Democrats will not deserve to win in 1982 or 1984 either by offering old programs and solutions that the electorate no longer finds acceptable or by trying to out do the Republicans in dismantling the New Deal and all the other social innovations that have improved the lives of Americans over the last five decades. We must start with the proposition that our philosophy of social justice is sound, as well as humane, and still in keeping with the people's desires. The solutions that are needed are in the area of implementation -- of putting our philosophy, so to speak, on a sound financial and administrative footing.
I, as one Democrat, am not yet ready to concede to the Republicans the role (hitherto so unfamiliar to them) of the "party of ideas." Neither party has yet offered the nation coherent, convincing proposals to resolve the current challenges of protecting the environment, developing alternative energy sources, revitalizing the nation's railways and public transportation, financing higher education, making our cities safer and more livable and curbing the arms race. These are the central issues before the nation, and there is no likelihood that they can be resolved by the philosophy of McKinley, Hoover or Reagan. But neither will they be resolved by timid Democrats who doubt the need and the capacity for strong and imaginative government action. To simply cry. "Get Uncle Same off our backs" is to invite the special interests and the corporate managers to climb onto our backs -- if not to grab us by the neck.
On the operational level, Democratic problems are exacerbated by the disparity of political monies available to two parties as well as by the strong GOP organizational effort that is everywhere in evidence.
All this suggests some positive steps that can be taken by the Democratic Party:
Large special interest constituencies within the Democratic Party must do a better job of informing their own memberships. Political education cannot just occur a few weeks before a general election -- it must be a year-in, year-out program. Otherwise, ranl-and-file members of even the most committed organizations will tend to fall away from endorsed candidates, with resulting losses at the polls. In addition -- and this is critical -- groups with strongly held positions must be willing to accept some element of compromise for the good of both the party and the nation. Until that occurs, Democrats will run the risk of fragmenting into a loose coalition of unbending interest groups, incapable of either winning elections or governing effectively if they do.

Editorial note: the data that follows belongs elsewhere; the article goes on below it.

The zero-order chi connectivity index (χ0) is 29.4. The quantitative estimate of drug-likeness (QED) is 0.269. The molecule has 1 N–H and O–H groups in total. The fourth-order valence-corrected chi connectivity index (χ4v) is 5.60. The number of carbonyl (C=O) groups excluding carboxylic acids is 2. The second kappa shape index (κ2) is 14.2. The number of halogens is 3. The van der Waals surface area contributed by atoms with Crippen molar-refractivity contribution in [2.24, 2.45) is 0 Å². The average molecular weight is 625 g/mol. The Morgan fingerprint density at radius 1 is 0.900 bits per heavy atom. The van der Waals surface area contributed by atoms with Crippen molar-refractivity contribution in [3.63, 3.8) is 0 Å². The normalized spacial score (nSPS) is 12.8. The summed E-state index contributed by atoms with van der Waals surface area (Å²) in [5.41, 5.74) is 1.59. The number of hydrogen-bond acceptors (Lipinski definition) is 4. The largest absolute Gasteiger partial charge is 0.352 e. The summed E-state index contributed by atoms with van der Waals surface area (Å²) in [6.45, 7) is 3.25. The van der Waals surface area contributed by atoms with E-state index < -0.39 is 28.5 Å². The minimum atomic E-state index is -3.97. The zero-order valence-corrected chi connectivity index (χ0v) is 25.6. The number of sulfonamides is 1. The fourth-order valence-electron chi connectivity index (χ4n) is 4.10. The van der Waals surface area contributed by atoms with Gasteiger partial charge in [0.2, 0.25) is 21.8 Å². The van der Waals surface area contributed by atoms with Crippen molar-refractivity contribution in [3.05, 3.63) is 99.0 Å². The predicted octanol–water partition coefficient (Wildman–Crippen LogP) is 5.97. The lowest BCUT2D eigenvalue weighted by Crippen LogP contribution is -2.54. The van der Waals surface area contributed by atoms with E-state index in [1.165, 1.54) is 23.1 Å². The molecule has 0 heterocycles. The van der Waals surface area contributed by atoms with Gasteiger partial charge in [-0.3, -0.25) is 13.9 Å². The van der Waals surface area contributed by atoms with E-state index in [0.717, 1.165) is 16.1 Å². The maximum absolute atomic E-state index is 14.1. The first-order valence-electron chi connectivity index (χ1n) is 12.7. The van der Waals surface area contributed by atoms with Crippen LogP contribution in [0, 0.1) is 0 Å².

Continuing efforts must be made to counter the efforts of the radical right and their instruments in the newly politicized Christian right. This can best be done outside of the official channels of the Democratic Party, not only in appealing to the 52-percent of the nation's voters who went to the polls last Nov. 4, but also in reactivating another 10 to 20 percent of our voting population who have been "turned off" by both major political parties in recent years. Public interest, non-profit organizations that already exist -- or are in formation -- can, over time, deal effectively with the deep-seated un-Americanism of the radical right, but only if they cooperate in a way that thus far has eluded them.
The Democratic National Committee, in concert with the Democratic Senatorial Campaign Committee and the Democratic Congressional Campaign Committee, must adopt the new political technology of direct mail; computerizing the identification of and access to supporters; and the use of attractive, informative and stimulating party periodicals, newsletters and other forms of political communication that have proven to be successful. These steps must go hand in hand with the development of grass-roots organizations through state party committees.
The party should acknowledge the historic inability of Democrats out of power to gather around a specific political program and utilize the abundance of groups outside the party apparatus to develop issues and programs for the party. This will ensure that there is creative thought and at least the opportunity for consensus on issues before they are formally taken up.
Finally, Democrats must not forget their political heritage and traditions.
The social needs met by the programs now under attack by the Republican administration will continue to exist. No president, however skilled a "communicator," is going to be able to end hunger, educate our young, solve the energy problem, clean and conserve the environment, respond to development needs, reduce unemployment and underemployment and defend the nation -- all through the miracles of "supply-side" economics.
We have to go back to the kind of grass-roots organization work that has been the hallmark of the Democratic Party. We need to go back to the people for our ideas as well as for our support.